Is this a semantic debate or a rock blog? It’s both, believe me. For me at least, it is. I have to take ownership of what I have done and continue to do. The mistakes I’ve made are numerous but as long as I take responsibility for them, it’s fine. They’re in the past and gone but that doesn’t mean I can’t continue to learn from them.  I have a vivid memory of sitting on the floor as a small child playing with a construction set and a friend of my mother’s asking why I wasn’t out on a bright summer’s day playing with friends. Before I could answer, my mother did. “He’s happier playing on his own in here”, she said.

Needless to say, I didn’t want to be stuck in the corner of a room listening to two women bitch about everything and everyone they knew but I didn’t open my mouth and say anything. Here we are, four and a half decades on and not much has changed, except for one thing. I know where I fucked up and it makes me desperately unhappy. It’s amazing how satisfying even saying, “No, I don’t want coffee tonight” can be.

The archive; the almanac; the memorabilia – all of them are, in some ways, extensions of myself but they’re not me. Now, all I want to do is do something with them. In the case of the garage and the huge piles of newspapers I’ve found a solution I’m comfortable with. I’m burning them! A one-inch pile of tabloids will easily make two paper “logs” more than 3 inches in diameter. They burn for at least an hour and make very little ash. Carefully positioned at night, they’ll even keep a fire going until the next morning. Ripping up things – and creating warmth – what could be more satisfying?

In amongst this upheaval, I’m trying to rebuild my iTunes library. In the last few years, it’s quadrupled in size but I look at it with deep sadness. Everything that ever gave me joy is there but the artists that created those works are pale shadows of their former selves. They no longer inspire me. I want someone to do that again. I want to hear something new and exciting but I struggle, I really do.

If it wasn’t for the wealth of sites on blogspot.com providing links from everything from the most obscure 60’s releases to albums that will hit the shops in a month or so, I would go nuts! The music industry whinges on and on about illegal downloads but it’s all crap. Back in the “good old days” you could go into a record shop and while away an hour or two in listening booths, or in later years at “listening stations” but you could listen to new releases by anyone and everyone. That doesn’t happen anymore. back in the ’60s and ’70s the amount of music on mainstream TV channels was vast in comparison to today. From “Crackerjack” to “The Black & White Mistrel Show” and even “Tonight”, you could see and hear what was happening in music.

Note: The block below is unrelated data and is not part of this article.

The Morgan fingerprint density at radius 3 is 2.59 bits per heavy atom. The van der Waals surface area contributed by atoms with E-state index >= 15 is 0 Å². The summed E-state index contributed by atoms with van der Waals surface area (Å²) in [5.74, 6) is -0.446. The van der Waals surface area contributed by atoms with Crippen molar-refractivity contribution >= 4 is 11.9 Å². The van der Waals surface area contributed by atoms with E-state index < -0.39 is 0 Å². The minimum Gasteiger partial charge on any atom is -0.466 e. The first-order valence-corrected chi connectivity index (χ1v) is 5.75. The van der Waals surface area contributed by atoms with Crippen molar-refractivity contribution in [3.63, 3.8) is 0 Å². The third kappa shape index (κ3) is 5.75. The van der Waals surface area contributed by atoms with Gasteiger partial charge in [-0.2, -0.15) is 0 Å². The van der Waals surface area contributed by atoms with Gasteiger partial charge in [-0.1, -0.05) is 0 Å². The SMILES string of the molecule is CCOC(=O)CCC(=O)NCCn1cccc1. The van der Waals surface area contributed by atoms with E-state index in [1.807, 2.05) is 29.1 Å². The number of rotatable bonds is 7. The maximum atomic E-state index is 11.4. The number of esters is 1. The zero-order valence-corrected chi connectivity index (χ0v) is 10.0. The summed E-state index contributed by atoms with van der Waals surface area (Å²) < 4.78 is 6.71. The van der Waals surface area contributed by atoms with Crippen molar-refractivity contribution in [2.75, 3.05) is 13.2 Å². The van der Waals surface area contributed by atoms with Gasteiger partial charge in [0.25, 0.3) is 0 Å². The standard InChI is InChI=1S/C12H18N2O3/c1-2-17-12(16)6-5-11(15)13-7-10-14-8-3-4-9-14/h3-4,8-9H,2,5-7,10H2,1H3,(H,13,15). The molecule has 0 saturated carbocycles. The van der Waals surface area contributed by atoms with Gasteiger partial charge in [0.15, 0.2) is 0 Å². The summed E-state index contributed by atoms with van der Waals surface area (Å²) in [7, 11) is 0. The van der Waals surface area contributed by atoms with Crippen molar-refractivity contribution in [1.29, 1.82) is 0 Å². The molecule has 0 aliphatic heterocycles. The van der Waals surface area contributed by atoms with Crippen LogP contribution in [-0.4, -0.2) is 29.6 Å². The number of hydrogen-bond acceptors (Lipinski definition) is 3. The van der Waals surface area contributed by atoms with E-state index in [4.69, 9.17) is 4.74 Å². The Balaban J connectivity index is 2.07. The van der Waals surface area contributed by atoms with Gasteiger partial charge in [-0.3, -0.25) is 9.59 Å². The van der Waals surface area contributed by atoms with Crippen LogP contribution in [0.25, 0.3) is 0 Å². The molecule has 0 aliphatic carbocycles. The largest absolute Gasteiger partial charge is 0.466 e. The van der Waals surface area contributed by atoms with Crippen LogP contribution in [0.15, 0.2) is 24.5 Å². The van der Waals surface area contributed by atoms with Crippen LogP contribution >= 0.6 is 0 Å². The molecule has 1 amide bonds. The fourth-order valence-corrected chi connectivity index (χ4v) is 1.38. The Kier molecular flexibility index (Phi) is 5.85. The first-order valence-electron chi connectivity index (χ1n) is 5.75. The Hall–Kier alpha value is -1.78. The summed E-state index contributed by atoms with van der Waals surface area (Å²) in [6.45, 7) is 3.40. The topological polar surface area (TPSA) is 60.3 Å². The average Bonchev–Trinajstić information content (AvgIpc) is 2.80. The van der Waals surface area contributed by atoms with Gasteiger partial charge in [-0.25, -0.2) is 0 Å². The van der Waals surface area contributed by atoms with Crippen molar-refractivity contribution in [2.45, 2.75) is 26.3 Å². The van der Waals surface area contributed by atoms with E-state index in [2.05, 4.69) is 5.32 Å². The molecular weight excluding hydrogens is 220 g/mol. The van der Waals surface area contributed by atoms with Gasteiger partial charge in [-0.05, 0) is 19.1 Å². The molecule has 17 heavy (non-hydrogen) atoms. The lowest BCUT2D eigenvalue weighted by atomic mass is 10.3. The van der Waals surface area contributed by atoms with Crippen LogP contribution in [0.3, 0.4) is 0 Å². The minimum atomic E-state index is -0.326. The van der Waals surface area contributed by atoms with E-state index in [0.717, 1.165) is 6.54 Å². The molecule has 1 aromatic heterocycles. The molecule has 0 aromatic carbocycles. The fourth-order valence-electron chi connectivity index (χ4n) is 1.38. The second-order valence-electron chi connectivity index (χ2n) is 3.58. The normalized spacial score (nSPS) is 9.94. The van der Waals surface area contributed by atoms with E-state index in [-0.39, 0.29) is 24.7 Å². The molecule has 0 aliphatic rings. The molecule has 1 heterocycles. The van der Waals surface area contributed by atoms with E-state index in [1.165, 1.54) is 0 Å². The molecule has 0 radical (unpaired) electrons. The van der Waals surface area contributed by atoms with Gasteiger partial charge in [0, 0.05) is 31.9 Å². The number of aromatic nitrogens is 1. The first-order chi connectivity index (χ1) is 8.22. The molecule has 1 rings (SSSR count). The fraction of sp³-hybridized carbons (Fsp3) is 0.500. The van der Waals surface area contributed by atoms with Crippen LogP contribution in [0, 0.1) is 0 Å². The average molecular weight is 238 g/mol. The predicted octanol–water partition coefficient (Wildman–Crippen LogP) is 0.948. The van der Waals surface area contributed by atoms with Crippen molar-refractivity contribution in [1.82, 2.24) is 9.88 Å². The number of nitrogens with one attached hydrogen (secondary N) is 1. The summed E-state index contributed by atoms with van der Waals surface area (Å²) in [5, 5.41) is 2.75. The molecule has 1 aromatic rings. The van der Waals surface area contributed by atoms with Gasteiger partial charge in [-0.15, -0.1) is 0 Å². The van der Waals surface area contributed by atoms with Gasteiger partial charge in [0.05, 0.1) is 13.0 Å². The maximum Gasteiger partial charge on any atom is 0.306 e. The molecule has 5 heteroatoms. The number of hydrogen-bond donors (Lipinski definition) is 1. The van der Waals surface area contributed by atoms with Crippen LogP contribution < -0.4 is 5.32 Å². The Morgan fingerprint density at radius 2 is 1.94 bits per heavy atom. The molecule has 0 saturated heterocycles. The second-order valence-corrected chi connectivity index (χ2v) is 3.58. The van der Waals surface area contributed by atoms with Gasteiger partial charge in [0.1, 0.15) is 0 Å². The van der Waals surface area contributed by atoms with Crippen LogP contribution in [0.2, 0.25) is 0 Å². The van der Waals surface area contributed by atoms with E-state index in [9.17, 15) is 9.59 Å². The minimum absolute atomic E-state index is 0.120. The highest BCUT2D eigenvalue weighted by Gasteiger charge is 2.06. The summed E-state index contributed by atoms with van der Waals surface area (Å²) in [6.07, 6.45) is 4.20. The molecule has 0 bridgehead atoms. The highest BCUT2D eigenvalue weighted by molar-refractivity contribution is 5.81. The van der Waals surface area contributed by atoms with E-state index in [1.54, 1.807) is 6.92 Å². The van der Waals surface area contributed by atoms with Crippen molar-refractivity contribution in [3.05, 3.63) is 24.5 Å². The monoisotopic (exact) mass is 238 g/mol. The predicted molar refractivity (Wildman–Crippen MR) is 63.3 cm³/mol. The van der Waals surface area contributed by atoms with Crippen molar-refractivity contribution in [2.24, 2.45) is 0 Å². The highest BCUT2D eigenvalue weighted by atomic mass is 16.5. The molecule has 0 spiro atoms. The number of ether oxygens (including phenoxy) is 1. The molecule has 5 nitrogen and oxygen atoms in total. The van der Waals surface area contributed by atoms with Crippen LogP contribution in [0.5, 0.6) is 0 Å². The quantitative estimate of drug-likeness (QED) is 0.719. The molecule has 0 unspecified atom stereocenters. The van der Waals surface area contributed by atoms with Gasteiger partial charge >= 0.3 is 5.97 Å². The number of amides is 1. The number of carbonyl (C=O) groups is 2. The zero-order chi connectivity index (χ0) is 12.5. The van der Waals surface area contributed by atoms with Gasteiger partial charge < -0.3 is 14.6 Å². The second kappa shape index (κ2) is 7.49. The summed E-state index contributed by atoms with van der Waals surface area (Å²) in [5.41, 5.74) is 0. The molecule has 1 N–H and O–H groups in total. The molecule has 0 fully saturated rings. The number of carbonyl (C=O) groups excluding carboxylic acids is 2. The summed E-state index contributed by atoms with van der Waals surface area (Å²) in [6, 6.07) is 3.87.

We’re not talking about the latest project from Simon Cowell here, we’re talking about real music, written and performed by real bands who had slogged for years paying their dues in flea-pits and bars across the land. I really miss that.

At one point, I thought my problem was that I didn’t care anymore but it’s really the opposite. I care too much. I hope I never, ever stop caring but I need new, exciting music and I’m not getting it. If you know of anything exciting, send it to me. I AM SERIOUS! And don’t worry what it is. My tastes are extremely eclectic but one thing remains constant. The best single ever recorded – “London Calling” by The Clash.

 
From the Rockmine Almanac for today (Monday 10th February):

Birth

1940. James “Jimmy” Merchant (Frankie Lymon And The Teenagers) born in New York.

On Tour

1980. Sammy Hagar‘s UK tour which should have started today at Portsmouth’s Guildhall is postponed. His son is in hospital in the States with kidney problems and Hagar wants to be with him.

In Court

1988. The breach of contract case brought by Zang Tumb Tumb Records against Holly Johnson finishes at the High Court in London. Mr. Justice Whitford, presiding, rules that restraints in Johnson’s contract were unreasonable. He dismisses the label’s action and refuses to grant the injunctions they were seeking to ensure that Holly would not record for another company. Giving his verdict, the judge said: “Mr. Johnson, who I found entirely reasonable, was, in my judgement, entitled to free himself from these onerous obligations… He is a singer. He wants to make a living”. Holly, who was tied into a ZTT contract as a member of Frankie Goes To Hollywood, had been looking for a solo contract with another label. The judge adjourned the case until a later date when the matter of costs will be decided. On leaving the court, Holly (27) said, “This is a great day for recording artists everywhere and I believe this will help them in the future to get better and fairer agreements. Now I just can’t wait to start work again”.

In Hospital

1998. Frank Sinatra is once again admitted to the Cedars-Sinai Medical Center in Los Angeles following reports that “Ol’ Blue Eyes” is suffering from blood in his urine which may indicate bladder cancer.